Henri Matisse (1869-1954) is widely known for his paintings and paper cut outs, although he was also a draughtsman, sculptor and printmaker.
Recently, Beverley Art Gallery held an exhibition Matisse Drawing with Scissors featuring lithographic prints of Matisse's paper cut outs, which he created in the last four years of his life. The cut outs were created from hand painted paper which was arranged as abstract or figurative patterns. The prints of these cut outs featured in Verve magazine a few years after Matisse had died; he had been involved in the project.
I've always loved Matisse's work, both paintings and paper cut outs, and have been fortunate to see the original paper cut outs in a different exhibition some years ago. The abstract combined with the figurative really speaks to me, perhaps because my own work is more conceptual and features some figurative people. The curvilinear lines and the movement within Matisse's paper cut outs draw me in and appeal to my personal taste. I enjoy the need to look at some of the work in more depth to understand the meaning; another feature of my own work.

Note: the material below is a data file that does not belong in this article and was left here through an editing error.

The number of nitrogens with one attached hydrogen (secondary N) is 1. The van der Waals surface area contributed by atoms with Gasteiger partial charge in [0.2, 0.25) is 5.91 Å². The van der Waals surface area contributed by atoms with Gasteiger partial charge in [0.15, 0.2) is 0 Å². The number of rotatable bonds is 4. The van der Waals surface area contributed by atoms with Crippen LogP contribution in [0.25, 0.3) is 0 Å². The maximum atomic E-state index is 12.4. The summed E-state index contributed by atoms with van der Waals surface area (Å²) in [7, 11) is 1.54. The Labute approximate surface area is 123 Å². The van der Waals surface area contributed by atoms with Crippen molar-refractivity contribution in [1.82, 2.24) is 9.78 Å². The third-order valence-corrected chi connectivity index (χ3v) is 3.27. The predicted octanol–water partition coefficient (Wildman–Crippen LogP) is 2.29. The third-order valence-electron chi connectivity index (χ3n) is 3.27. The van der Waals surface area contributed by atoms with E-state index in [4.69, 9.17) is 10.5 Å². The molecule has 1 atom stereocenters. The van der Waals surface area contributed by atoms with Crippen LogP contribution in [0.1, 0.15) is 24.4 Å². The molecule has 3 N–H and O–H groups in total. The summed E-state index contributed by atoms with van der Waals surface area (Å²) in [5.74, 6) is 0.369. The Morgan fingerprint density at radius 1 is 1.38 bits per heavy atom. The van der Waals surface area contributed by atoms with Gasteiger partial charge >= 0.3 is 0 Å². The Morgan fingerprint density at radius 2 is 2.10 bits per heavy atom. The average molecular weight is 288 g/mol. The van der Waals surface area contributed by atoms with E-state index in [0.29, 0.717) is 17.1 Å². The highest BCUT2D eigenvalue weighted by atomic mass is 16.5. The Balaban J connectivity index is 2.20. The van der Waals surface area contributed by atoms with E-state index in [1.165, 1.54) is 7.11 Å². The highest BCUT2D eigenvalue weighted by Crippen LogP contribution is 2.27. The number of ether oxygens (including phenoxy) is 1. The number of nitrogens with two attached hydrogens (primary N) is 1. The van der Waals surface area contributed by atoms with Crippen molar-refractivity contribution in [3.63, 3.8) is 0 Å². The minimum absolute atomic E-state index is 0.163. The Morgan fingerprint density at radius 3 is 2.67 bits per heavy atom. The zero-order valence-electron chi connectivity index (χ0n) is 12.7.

Matisse was well known for his paintings for many years; it was ill health in later life that caused him to explore paper cut outs as a medium for his artwork. He painted the paper with gouache and cut out the shapes when dry. Smaller works were created on wooden boards, with larger pieces pinned by assistants to the walls of his apartment. This fluid approach to his work enabled him to make changes to the layout until happy with the final composition. The paper cut out pieces were then traced whilst on the wall, removed and mounted at a studio in Paris using the tracing as a guide.
Matisse's paper cut outs went on to be one of the defining elements of his career and he is widely known for them.
Seeing the prints in one exhibition space was fascinating and gave a real idea of how the cut outs had developed over time. Although the exhibition has finished at Beverley Art Gallery, it is a touring exhibition and will at other venues in the UK.
For me, The Snail (first image of this blog) is a firm favourite; I have seen the original cut out of this and was surprised by the sheer size of it. Which is your favourite? Leave a comment below, I'd love to know.